Awards can be reduced or refused altogether in a number of situations, for example if the victim is found to have provoked the attack, if they were under the influence of drink or drugs, if they have failed to co-operate with the police and if they have previous convictions.
Of the 27,125 cases decided in the period 2020-21, 14,154 were refused or reduced at first decision and of these, 4,779 were rejected or reduced due to the applicant’s criminal record/character, their conduct before, during or after the incident or due to their failure to comply with the police.
If a claim is rejected by the CICA, it is possible to request a review from a senior decision maker in the first instance and to then subsequently bring an appeal to an independent Tribunal.
We can help you with your claim.
If you have been involved in an unprovoked attack, there are various support groups who can assist including Victim Support and the charity One Punch UK, which was set up by Maxine Thompson-Curl after her son Kristian was the innocent victim of a one punch assault which led to a devastating brain injury and led to his subsequent death at the age of 19.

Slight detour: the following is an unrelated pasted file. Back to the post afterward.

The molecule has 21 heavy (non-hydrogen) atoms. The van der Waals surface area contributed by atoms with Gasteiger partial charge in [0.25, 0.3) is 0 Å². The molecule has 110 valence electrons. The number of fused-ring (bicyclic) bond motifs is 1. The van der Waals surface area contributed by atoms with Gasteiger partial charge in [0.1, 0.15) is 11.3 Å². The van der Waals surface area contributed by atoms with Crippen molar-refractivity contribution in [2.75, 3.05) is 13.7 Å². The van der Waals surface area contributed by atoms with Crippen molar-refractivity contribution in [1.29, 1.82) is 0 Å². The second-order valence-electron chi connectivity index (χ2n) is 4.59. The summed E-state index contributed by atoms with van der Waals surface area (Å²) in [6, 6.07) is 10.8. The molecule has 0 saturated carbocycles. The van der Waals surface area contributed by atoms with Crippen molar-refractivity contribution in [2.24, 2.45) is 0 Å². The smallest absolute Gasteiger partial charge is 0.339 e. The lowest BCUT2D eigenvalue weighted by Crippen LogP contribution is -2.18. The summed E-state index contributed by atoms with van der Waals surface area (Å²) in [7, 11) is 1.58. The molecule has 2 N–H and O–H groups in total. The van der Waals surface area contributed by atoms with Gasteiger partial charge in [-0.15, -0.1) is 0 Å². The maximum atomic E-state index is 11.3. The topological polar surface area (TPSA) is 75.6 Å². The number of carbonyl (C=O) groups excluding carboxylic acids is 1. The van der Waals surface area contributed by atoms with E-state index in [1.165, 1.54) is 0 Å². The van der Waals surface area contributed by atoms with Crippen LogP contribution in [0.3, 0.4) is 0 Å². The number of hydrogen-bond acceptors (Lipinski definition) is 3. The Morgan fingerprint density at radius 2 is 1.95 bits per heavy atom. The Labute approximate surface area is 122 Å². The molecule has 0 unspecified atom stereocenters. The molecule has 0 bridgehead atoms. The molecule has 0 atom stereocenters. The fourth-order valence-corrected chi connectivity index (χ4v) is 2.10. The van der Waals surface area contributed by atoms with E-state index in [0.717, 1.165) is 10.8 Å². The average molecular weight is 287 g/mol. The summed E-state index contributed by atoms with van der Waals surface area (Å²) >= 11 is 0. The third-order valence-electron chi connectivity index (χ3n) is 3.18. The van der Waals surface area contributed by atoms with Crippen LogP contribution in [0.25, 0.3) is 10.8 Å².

The charity campaigns for greater awareness of the effects of one punch assaults and provide educational training programmes in schools, colleges and prisons about the dangers of assaults.
Further support for people injured in by a criminal act
To find out more or to discuss a legal claim, get in touch by:
Injured by a
Find out more about available legal support:
More about compensation for cycling accidents
How do you bring about a compensation claim after suffering injuries whilst cycling? Jonathan Clement looks at Tom who successfully did just that.
Despite what some people may think, wearing a cycle helmet is a matter of personal choice. Michael Wangermann looks at the arguments for and against helmets, as well as what might happen to a personal injury claim if you are in an accident without a helmet.